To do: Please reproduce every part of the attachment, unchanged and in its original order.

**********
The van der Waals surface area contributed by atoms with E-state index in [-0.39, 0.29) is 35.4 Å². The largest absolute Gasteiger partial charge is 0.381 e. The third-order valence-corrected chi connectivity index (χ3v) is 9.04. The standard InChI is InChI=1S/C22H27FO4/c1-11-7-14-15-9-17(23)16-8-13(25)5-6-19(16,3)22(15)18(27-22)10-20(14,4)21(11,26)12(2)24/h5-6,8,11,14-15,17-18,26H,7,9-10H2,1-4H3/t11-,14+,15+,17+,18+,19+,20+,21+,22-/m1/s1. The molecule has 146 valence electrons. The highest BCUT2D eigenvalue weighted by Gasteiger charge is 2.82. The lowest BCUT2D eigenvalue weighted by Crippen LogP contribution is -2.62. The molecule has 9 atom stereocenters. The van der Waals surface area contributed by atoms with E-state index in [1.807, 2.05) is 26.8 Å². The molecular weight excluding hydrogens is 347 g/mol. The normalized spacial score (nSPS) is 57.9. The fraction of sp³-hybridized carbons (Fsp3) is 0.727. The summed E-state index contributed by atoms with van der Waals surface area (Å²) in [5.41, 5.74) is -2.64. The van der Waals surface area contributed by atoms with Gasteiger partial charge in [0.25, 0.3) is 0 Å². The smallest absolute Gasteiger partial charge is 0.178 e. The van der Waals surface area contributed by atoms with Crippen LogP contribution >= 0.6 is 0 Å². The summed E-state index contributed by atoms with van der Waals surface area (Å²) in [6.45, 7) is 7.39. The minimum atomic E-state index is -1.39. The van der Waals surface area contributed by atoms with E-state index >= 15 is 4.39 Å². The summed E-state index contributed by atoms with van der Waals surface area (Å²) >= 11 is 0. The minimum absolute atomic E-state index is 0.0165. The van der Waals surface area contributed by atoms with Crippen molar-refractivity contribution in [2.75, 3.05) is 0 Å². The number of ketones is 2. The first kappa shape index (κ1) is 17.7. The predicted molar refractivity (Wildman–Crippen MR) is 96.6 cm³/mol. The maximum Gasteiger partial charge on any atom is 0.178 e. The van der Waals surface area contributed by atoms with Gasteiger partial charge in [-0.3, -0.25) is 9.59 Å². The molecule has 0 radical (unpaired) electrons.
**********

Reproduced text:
The van der Waals surface area contributed by atoms with E-state index in [-0.39, 0.29) is 35.4 Å². The largest absolute Gasteiger partial charge is 0.381 e. The third-order valence-corrected chi connectivity index (χ3v) is 9.04. The standard InChI is InChI=1S/C22H27FO4/c1-11-7-14-15-9-17(23)16-8-13(25)5-6-19(16,3)22(15)18(27-22)10-20(14,4)21(11,26)12(2)24/h5-6,8,11,14-15,17-18,26H,7,9-10H2,1-4H3/t11-,14+,15+,17+,18+,19+,20+,21+,22-/m1/s1. The molecule has 146 valence electrons. The highest BCUT2D eigenvalue weighted by Gasteiger charge is 2.82. The lowest BCUT2D eigenvalue weighted by Crippen LogP contribution is -2.62. The molecule has 9 atom stereocenters. The van der Waals surface area contributed by atoms with E-state index in [1.807, 2.05) is 26.8 Å². The molecular weight excluding hydrogens is 347 g/mol. The normalized spacial score (nSPS) is 57.9. The fraction of sp³-hybridized carbons (Fsp3) is 0.727. The summed E-state index contributed by atoms with van der Waals surface area (Å²) in [5.41, 5.74) is -2.64. The van der Waals surface area contributed by atoms with Gasteiger partial charge in [0.25, 0.3) is 0 Å². The smallest absolute Gasteiger partial charge is 0.178 e. The van der Waals surface area contributed by atoms with Crippen LogP contribution >= 0.6 is 0 Å². The summed E-state index contributed by atoms with van der Waals surface area (Å²) in [6.45, 7) is 7.39. The minimum atomic E-state index is -1.39. The van der Waals surface area contributed by atoms with E-state index >= 15 is 4.39 Å². The summed E-state index contributed by atoms with van der Waals surface area (Å²) >= 11 is 0. The minimum absolute atomic E-state index is 0.0165. The van der Waals surface area contributed by atoms with Crippen molar-refractivity contribution in [2.75, 3.05) is 0 Å². The number of ketones is 2. The first kappa shape index (κ1) is 17.7. The predicted molar refractivity (Wildman–Crippen MR) is 96.6 cm³/mol. The maximum Gasteiger partial charge on any atom is 0.178 e. The van der Waals surface area contributed by atoms with Gasteiger partial charge in [-0.3, -0.25) is 9.59 Å². The molecule has 0 radical (unpaired) electrons.